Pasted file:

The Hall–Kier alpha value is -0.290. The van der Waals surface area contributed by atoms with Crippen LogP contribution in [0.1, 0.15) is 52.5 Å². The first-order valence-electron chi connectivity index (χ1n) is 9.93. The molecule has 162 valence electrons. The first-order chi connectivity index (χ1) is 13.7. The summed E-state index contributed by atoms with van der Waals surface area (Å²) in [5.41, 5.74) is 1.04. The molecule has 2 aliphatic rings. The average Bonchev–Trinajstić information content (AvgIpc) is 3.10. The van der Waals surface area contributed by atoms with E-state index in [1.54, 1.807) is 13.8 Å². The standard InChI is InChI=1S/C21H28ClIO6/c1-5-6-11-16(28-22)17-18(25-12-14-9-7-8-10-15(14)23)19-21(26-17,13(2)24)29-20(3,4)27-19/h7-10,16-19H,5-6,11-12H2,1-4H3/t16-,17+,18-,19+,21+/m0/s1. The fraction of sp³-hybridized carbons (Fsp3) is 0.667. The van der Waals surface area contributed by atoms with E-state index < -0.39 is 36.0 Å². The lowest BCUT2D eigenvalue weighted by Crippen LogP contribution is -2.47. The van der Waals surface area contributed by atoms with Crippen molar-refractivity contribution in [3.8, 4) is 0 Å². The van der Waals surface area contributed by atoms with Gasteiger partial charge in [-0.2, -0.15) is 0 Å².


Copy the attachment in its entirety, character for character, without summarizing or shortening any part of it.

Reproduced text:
The Hall–Kier alpha value is -0.290. The van der Waals surface area contributed by atoms with Crippen LogP contribution in [0.1, 0.15) is 52.5 Å². The first-order valence-electron chi connectivity index (χ1n) is 9.93. The molecule has 162 valence electrons. The first-order chi connectivity index (χ1) is 13.7. The summed E-state index contributed by atoms with van der Waals surface area (Å²) in [5.41, 5.74) is 1.04. The molecule has 2 aliphatic rings. The average Bonchev–Trinajstić information content (AvgIpc) is 3.10. The van der Waals surface area contributed by atoms with E-state index in [1.54, 1.807) is 13.8 Å². The standard InChI is InChI=1S/C21H28ClIO6/c1-5-6-11-16(28-22)17-18(25-12-14-9-7-8-10-15(14)23)19-21(26-17,13(2)24)29-20(3,4)27-19/h7-10,16-19H,5-6,11-12H2,1-4H3/t16-,17+,18-,19+,21+/m0/s1. The fraction of sp³-hybridized carbons (Fsp3) is 0.667. The van der Waals surface area contributed by atoms with E-state index < -0.39 is 36.0 Å². The lowest BCUT2D eigenvalue weighted by Crippen LogP contribution is -2.47. The van der Waals surface area contributed by atoms with Crippen molar-refractivity contribution in [3.8, 4) is 0 Å². The van der Waals surface area contributed by atoms with Gasteiger partial charge in [-0.2, -0.15) is 0 Å².